Sarah Carriere - Change Specialist and Peer Nurse Immunizer

Written by Evan Duxbury

How did you end up where you are now?

I was born in New Zealand and came to Vancouver 7 years ago. I wound up in the ICU and spent 6 years working there after taking the critical care program at BCIT.  My mind was always questioning why we do things the way we do and how we could do things better, so I started wondering about what nurses do with their questions? Who do we take them to?

My Leader in the ICU seemed to sense my curiosity and recommended the Quality Academy, [a program offered by the BC Patient Safety and Quality Council] which allowed me to get a taste of quality improvement projects: implementing and testing changes I think will make an impact.

Which project did you work on?

I investigated the “targeted temperature management protocol” which recommends lowering a patient’s body temperature within 4 hours after cardiac arrest to preserve brain function. I thought we could do better, so I mapped out a patient’s journey and the barriers they encounter. Through the Quality Academy, I developed a new protocol to cut that time down.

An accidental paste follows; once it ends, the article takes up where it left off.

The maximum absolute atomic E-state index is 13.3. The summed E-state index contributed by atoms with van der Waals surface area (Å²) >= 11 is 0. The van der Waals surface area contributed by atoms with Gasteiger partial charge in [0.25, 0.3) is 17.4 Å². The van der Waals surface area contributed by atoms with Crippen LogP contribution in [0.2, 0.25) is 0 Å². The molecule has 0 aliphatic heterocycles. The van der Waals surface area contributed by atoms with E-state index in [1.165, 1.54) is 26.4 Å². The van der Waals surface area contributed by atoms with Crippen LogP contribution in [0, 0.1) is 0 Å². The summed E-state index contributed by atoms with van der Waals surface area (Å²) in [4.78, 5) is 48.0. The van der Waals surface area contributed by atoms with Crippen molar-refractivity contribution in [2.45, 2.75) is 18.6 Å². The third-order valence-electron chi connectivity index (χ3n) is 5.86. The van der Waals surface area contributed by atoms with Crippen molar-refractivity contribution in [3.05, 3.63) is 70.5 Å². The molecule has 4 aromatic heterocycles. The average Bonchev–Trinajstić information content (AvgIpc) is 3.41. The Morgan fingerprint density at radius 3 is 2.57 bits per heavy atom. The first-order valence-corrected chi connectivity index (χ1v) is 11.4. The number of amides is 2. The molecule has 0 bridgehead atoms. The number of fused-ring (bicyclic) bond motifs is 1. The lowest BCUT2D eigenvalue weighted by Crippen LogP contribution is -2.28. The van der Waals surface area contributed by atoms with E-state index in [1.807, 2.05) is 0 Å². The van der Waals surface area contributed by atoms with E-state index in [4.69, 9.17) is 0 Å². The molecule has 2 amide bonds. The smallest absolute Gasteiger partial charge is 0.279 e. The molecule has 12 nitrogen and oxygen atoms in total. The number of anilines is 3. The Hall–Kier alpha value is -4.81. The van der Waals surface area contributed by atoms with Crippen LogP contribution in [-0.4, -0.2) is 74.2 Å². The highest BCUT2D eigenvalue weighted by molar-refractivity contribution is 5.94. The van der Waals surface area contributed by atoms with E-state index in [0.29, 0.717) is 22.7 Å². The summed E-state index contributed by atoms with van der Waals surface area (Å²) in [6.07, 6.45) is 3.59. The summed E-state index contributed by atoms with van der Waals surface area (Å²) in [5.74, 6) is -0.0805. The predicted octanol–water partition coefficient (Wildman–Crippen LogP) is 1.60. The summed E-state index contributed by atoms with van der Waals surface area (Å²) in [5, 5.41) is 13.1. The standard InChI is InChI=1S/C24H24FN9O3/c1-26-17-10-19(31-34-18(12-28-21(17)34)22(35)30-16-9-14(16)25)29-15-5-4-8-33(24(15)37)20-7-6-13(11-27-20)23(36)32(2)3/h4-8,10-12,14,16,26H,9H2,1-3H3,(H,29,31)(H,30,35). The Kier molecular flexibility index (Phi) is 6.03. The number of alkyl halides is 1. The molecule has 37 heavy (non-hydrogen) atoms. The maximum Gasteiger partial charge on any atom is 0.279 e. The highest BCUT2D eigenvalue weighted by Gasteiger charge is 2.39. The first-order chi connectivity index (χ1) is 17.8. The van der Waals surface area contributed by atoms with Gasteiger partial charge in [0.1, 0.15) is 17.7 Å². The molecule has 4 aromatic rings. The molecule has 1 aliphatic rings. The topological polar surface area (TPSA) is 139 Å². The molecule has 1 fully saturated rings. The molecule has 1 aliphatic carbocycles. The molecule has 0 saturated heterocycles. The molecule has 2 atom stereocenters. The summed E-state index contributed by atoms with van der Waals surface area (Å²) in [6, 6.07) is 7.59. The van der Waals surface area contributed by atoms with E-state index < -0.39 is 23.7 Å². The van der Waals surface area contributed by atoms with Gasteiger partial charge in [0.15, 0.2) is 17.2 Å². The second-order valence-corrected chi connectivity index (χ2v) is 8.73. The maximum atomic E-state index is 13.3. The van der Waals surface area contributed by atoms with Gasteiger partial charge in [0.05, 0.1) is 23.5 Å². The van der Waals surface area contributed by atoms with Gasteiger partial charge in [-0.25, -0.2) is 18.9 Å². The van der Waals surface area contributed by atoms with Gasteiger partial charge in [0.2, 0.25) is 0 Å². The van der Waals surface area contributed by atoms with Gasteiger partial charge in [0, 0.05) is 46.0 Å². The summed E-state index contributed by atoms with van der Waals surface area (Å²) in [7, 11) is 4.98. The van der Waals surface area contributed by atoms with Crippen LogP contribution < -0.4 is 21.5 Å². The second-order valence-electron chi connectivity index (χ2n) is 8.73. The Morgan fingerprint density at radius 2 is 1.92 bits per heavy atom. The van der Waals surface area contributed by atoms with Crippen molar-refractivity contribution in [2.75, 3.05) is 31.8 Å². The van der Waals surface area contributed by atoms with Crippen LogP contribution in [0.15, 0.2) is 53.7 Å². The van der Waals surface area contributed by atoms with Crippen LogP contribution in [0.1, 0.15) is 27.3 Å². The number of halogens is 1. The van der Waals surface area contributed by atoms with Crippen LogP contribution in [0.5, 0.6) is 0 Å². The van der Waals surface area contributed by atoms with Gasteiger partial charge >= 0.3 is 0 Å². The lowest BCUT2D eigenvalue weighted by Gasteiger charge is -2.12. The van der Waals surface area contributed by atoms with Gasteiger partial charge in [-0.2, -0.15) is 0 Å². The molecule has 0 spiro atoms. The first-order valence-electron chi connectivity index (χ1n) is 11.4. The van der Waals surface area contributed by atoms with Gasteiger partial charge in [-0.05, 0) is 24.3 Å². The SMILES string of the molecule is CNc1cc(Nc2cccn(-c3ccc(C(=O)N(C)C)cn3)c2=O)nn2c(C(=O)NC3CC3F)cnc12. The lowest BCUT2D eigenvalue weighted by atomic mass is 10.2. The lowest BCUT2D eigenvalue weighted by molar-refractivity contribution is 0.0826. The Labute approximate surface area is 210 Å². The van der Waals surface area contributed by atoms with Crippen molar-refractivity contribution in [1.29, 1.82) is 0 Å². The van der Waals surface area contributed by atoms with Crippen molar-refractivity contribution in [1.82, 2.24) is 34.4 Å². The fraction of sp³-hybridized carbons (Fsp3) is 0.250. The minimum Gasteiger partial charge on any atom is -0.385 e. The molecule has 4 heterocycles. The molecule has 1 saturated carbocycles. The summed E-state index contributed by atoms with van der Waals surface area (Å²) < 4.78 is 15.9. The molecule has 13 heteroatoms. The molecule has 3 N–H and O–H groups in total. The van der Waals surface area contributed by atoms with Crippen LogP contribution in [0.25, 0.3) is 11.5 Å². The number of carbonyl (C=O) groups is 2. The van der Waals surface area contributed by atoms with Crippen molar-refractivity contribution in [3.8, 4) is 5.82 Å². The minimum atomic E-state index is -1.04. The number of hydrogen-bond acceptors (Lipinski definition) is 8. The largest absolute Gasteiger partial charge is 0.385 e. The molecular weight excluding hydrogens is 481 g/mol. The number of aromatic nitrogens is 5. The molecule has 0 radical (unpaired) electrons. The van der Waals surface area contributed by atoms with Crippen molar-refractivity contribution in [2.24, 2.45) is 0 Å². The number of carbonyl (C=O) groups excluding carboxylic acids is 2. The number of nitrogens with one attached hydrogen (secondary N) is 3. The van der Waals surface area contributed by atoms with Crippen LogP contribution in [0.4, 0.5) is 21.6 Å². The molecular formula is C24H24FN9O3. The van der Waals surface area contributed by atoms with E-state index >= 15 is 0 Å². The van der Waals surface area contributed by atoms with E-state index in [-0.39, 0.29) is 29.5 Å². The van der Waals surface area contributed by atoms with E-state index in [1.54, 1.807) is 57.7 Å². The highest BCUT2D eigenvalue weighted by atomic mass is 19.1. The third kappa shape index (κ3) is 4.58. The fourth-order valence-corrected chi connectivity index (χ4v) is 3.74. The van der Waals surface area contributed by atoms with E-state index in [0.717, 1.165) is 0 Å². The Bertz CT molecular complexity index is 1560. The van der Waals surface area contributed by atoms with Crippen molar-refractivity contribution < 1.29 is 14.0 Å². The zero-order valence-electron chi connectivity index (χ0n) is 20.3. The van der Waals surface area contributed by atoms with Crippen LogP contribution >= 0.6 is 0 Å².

Do front line nurses often go into Quality Improvement?

I don’t think so. There’s a gap between clinical and administrative positions that makes it difficult to get experience in a field like this. When I applied for a Change Specialist position I knew I didn’t have the experience they wanted to see, but PHC created a 6 month mentorship pilot position to help me make the jump. If it works out, this could be a position that helps future clinicians in my position transition to quality improvement. I’m not aware of a similar position existing anywhere else in BC.

In my new role, I work on real time demand capacity, part of the patient flow capacity project. I love that I’m trusted and supported enough to experiment where failure is a real possibility.

What’s different about PHC?

PHC is a very supportive place to work. I feel like I’ve been given the tools I need, and that it’s ok to fail as long as I’m learning and growing. I know this process improvement research is something I want to do, so I’ve changed my schedule and searched for funding. But Providence has matched me every step of the way. As a result, I’m constantly asking myself what else I can do to help this organization.

What motivated you to become a Peer Nurse Immunizer as part of the flu campaign?

I love educating people about medicine and health, so for me it was a no-brainer. The issue of the flu shot, and vaccinations in general, is a really hot topic so I’m looking forward to being able to give people access to good information.

I think it’s critical we do everything we can to keep the people we serve healthy. I’m glad to be able to contribute.

If you could share one piece of flu advice with the public, what would it be?

If you’re unwell, don’t come to work!

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